“He dumped more air from his BC, piercing the green abyss with the manic cone of his dive light.”
Nice. Excellent, in fact. The word manic is the best part. The sound of your fingers accelerating on the chiclet keys is the sound of progress, the sound of a serious man and a bright future. You are almost ready to play with the boy. Next sentence.
“Maybe it was simple mathematics, a function of time and distance. The further you traveled into a relationship, the weaker your love became . . .” Brilliant. Wow. “. . . and then, one day, it was no longer love, but hate.”
You pause and reread the last two sentences to test the weight of their profundity. Hadn’t planned on making that connection, but there it is, an unexpected stroke of genius. This is the part where readers will pause and marvel at the intricacies of the story, observing them for the first time like tourists gazing into the cockpit of a stealth fighter. Two more sentences. Three max, and you will be ready.
The toilet in the downstairs bathroom flushes, and a soft plea, “Daddy, ca you hup me,” echoes from behind the door. Your fingers hover above the keys, but one hand retracts and closes into a fist. You can do it yourself, you tell him. Pull your pants up and wash your hands.
Of course, this does not work. And of course, he repeats himself forty times until you fling down your Macbook and storm into the bathroom. And naturally, there is poop everywhere (on the wall near the toilet paper dispenser, on the toilet seat, on the back of his pants), because even with the best intentions, no toddler can truly master the craft of ass-wiping.
After the cleanup job, he wants a snack, and you are the miserable messenger of the tragic news that it isn’t time for snack, which means you become the target of the boy’s wrath. He is very needy when it comes to food. Just kidding. He is needy about everything. Now he stomps in place. Now he sprints to the front door and whacks it with both hands and voices his desire over and over.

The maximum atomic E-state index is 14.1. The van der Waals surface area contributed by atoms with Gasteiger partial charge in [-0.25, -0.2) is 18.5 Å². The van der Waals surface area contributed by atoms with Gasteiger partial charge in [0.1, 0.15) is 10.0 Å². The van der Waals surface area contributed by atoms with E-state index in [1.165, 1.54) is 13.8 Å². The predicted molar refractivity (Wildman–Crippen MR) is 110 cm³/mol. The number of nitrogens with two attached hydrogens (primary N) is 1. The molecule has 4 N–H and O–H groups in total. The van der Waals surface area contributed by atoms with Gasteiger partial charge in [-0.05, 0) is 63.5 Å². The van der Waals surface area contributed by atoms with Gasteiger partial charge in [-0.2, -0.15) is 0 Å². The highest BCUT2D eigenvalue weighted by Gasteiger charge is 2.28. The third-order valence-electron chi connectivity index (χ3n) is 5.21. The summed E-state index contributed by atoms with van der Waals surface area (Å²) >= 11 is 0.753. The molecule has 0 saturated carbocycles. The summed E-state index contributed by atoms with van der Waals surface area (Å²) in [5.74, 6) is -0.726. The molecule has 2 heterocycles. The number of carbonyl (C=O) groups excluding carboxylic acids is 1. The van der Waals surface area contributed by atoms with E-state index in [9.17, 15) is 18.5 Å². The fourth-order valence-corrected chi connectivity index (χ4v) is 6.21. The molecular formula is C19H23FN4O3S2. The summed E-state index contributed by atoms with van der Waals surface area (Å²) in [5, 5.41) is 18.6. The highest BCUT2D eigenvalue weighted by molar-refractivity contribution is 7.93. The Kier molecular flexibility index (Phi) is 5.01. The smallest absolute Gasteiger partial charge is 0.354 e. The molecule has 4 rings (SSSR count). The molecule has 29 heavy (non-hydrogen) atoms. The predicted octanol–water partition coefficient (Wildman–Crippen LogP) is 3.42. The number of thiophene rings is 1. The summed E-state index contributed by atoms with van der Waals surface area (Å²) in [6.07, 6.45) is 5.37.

“. . . he wants a snack, and you are the miserable messenger of the tragic news that it isn’t time for snack.”
Then there is time-out, with its paroxysms and weeping and snotting into puddles on the laminate floor. You try to don earbuds, but he is louder. Then you are yelling. Then you spank him, twice. Then more crying, but choked and staccato this time, syncopated with grunts and soft moans and the burbling of his lips. Then he is calm, and you tell him to play with his blocks, and you are writing again. Why? Because you feel you deserve it. After such a colorful episode, and after the yearlong episode of yowling and diaper blowouts that was his infanthood, and after the terrible-twos and the agony of potty training, you have won the right to ignore.
If you cave in now to the pressure of distraction, you fear you might stop forever. So you will press on just far enough to plant one toe beyond the cusp of victory. It’s the little battles that must be won. As Thoreau suggested, “Surely the writer is to address a world of laborers, and such therefore must be his own discipline.” Hands poised, you begin to type the next sentence—something about the bottom of the lake bed and the haziness of the water.
Nothing comes out.
All you can think of is your little boy rolled up in a hospital blanket like a burrito—sleeping, innocent.
Despite your crusade for novelty in storytelling and the hundreds of eccentric narratives you have prized and devised through the years, it is this simple generic image lifted straight from a stock photo that now commands your affection.
The boy waddles in from the kitchen carrying a glass of water, intently focused on avoiding a spill. You almost tell him to put it back (he isn’t supposed to be handling dishes), but he seems so industrious in this secret mission. He brings the glass to the couch and presents it to you and says, “He go. He some water.” In an instant, your heart turns to wax. This humble act of servitude resonates with just the right frequency to shatter all of the glass around the protective pod of your work. Some day he will understand, but for now . . . you take the water and say thank you. You drink it with gratitude and a smile, and the boy watches every sip. He flaps his arms in merriment, having finally won your attention.